The Lost Scrapbook (1995)

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Now here’s a friendly little book that is notorious for being unknown and overlooked. If you’ve read it, you’re likely the passenger of one of three channels: (1) You trust William T. Vollmann’s judgement*; (2) you heard that the novel has been lumped in with the names Gaddis and Pynchon; or (3) your tastes coincide with those of Steven Moore. My own arrival is the result of a confluence of these channels, catalyzed by the Goodreads recommendation engine. While its affinities with the likes of Gaddis, Pynchon, et al. are not as prominent as I expected, Evan Dara’s debut novel achieves that almost impossible echelon of sui generis for which I pine. That is, I’ve read The Recognitions and Gravity’s Rainbow, but I can still say that The Lost Scrapbook is a unique experience that stands on its own.

First off, Evan Dara does not exist. This is a nom de plumethat has been linked to several candidates, including Richard Powers. The book, which is published by Evan Dara’s own publishing house, Aurora, offers this illuminating biographical note: “Evan Dara is an American writer living in France.” A footnote in Steven Moore’s biography of William Gaddis, William Gaddis: Expanded Edition (1989), reveals that Evan Dara has deliberately eschewed Gaddis’s books (or, at least, J R) because Dara does not want to be influenced by Gaddis. So, like Pynchon, we know little to nothing about the real author. Which, I assert, works wonders for freeing us of dispositions that mar the text proper.

It can rightly be classified as a difficult novel. The difficulty here lies in the way it is structured and the fact that the framing story is delayed for a bulk of the text. Like scanning through radio channels, The Lost Scrapbook reads like a stream of different voices and concerns. This panoply of voices and perspectives is devoid of transitions, also as in radio scanning. I found myself getting a rush every time I pinpointed a lapse into a separate voice and situation, so cleverly rendered are these “breaks.” And forget about the final episode of Joyce’s Ulysses being the longest sentence in the English language–the first full stop (i.e. period) of this text comes on page 476! Once we pick up on the wraparound story–an ecological disaster that exposes the fault lines between a huge chemical company and a small American town–our footing is a little more sure. But, inevitably, to understand the purpose of the novel better we must question why Dara chose this form.

The text makes explicit the theme of its form. Before the story even begins, we have two quotes about honoring every man (Kierkegaard) and knitting together fragments to form a whole body (Shakespeare). Later on, we get a rumination on the concept of montage and scene-cuts in film and how this form is “much more dramatic than just a gradual… [ellipsis in the original]” and how it creates “its own language by crashing perceptions together through montage, fabricating a bridge… [again, ellipsis in the original]” (204). And this beautifully eloquent statement of intent comes on the heels of some of the best remarks on originality, uniqueness, and individuation I’ve ever read (190). This crashing of perceptions is interrupted only by an extended break that carries on for roughly 100 pages by an entity that we could anachronistically call a Danielewskian narcon.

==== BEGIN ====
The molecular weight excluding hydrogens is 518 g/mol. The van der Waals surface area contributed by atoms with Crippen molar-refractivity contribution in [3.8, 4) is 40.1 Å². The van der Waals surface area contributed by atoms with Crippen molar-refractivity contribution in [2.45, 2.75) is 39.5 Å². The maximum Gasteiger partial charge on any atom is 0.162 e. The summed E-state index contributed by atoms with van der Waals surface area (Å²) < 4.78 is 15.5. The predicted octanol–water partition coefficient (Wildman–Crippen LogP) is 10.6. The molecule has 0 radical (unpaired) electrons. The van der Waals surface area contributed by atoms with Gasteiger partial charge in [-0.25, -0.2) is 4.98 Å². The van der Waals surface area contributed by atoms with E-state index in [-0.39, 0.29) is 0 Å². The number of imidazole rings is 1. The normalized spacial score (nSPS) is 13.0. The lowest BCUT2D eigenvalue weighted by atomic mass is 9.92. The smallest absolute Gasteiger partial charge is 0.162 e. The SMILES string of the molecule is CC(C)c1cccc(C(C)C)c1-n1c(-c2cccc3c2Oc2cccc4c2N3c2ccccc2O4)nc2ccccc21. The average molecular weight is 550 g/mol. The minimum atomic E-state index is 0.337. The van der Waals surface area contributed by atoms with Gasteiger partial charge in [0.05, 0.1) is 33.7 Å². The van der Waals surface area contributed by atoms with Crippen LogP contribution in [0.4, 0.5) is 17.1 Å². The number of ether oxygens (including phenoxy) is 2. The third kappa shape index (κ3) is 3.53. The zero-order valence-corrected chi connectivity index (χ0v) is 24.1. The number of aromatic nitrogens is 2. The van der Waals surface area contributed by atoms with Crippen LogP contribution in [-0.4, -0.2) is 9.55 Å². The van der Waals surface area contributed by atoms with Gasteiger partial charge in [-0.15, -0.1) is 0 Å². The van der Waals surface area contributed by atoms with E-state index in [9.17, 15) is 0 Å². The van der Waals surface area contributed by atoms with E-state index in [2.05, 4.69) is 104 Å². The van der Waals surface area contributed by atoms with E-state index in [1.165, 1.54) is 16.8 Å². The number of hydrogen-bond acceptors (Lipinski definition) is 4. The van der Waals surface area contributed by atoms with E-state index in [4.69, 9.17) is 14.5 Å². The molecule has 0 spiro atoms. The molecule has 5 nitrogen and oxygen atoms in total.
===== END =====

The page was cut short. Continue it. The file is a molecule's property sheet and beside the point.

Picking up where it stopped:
And it’s more than just formally inventive; the book has all the trappings of Tom LeClair’s systext. It seeks to present a new view of the cosmos to the reader. We must set aside our prejudices and accept the world we are given. The writing is often poetic and striking (“wind-gusts corduroying the park’s grass”; “guitars hanging like ducks in a Chinese grocery”; “a black drum set that was stacked like a ziggurat on the floor”; “there was a rustling throughout the auditorium, as if a finger had been drawn over taut saran”). There is much meta-commentary of the writing. The text is peppered with jokes (mostly Jewish) to alleviate the reader’s consternation. My favorite moment of levity: “…and put us up in the Ambassador Hotel–separate rooms, of course–no embedding of these dependent clauses…” (287). There are several delicious 90s symbols, the Walkman and Waldenbooks being my favorites.

The book ends with Joycean truncation that will compel you to go back to the beginning. It practically begs to be re-read, and I cannot wait to do so with more context in mind than before. Some may ask why the need for the difficulty, or whether Dara is a good writer or just a maddening inventor obsessed with tinkering and subverting tradition. The fact is that he (or she) is a very strong writer: narration, dialogue, and storytelling are all present and of high quality. The authenticity of the voices are so perfectly captured that you will find your self believing these characters really exist. And the conflict between the Ozark corporation and the residents of Isaura will leave you as tense as the best thriller available. Still–you may ask–why this need to close off your book to the average reader? Well, in the words of one of the many characters: “…that’s why all the fancy footwork of variation is necessary: we never actually get to what we’re after, to where all the gropings, all the variation-searching, would no longer be necessary, to the point where there would no longer be music…” (41).

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* As the front cover boasts, it was chosen by William T. Vollmann as the winner of FC2’s National Fiction Competition.

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